Planning for a better future for America

If the past has taught us anything, it’s that we still have a long way to go. Since that clear, crisp morning 10 years ago, Americans have had to overcome the tremendous challenge of restoring our pride as a nation while curbing the inevitable feelings of fear and vulnerability that were impressed so vividly in our hearts and minds on Sept. 11, 2001.

As we look back on the last decade of our nation’s history, there is as much room for debate as there is controversy.

The weeks following 9/11 were a time of mourning and reflection, reserved for honoring those we’ve lost. Soon after, we started pointing fingers and looking for answers. From conspiracy theories to anti-Islamic vitriol, everyone from politicians to preachers screamed their opinions through the bullhorn of mass media.

Coverage of the attacks switched from scenes of the wreckage and incredible survival stories — stories of true heroics — to inflammatory rhetoric that churned our stomachs, causing knee-jerk reactions that led to war on two fronts. We let the media and our leaders in Washington work us into a frenzy.

The subsequent invasions and occupations of Afghanistan, and later Iraq, could be argued as either logical defensive strategy or a nationwide coping mechanism, something designed to keep us believing that we are somehow safer and less susceptible to another attack.

As we continue to engage in violent conflict in the Middle East, and as the recent terrorist attacks in Oslo prove, terrorism is still very much alive. We haven’t been hit since 9/11, but that doesn’t mean the threat isn’t there. The lack of attacks doesn’t mean we aren’t at risk. We’re no safer now than we were before 9/11. The reality is that we are always vulnerable. Tere’s no way to terror-proof our society, no matter how many countries we “liberate.”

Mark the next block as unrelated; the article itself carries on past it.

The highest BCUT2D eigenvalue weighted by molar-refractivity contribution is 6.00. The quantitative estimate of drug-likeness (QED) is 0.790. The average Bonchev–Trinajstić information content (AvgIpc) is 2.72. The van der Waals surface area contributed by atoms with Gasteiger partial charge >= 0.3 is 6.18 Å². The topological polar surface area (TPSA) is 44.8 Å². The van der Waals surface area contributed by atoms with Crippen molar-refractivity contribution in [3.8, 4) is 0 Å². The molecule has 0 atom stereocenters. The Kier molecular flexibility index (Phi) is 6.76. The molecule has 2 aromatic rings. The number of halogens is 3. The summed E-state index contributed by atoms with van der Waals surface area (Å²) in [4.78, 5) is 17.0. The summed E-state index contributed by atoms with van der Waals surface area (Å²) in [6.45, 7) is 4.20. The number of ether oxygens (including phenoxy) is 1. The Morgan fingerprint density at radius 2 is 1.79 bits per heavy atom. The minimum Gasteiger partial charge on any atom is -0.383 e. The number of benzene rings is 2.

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We claim to be fighting for freedom and democracy, and if we judge our success on the number of countries we “free,” then the vicious cycle of rationalizations continues and we believe we walk the moral high ground. In reality, we only dig ourselves deeper into the hole. We slap a “Mission Accomplished” stamp on the Middle East and call it a day.

We can’t change the past, but we can challenge ourselves to do better for the next 10 years. Not another life needs to be lost fighting terrorism. Instead of killing our “enemies,” we have an unprecedented opportunity to work with the new leaders of the Arab Spring’s emerging democracies to achieve peace. Countries like Egypt, Libya and Tunisia have proven that U.S. military intervention is not the best or only option for spreading the ideals for a fair and just society. Given the right circumstances, democracy will spread itself. The sooner we understand that, the sooner we can focus on things that matter here at home.

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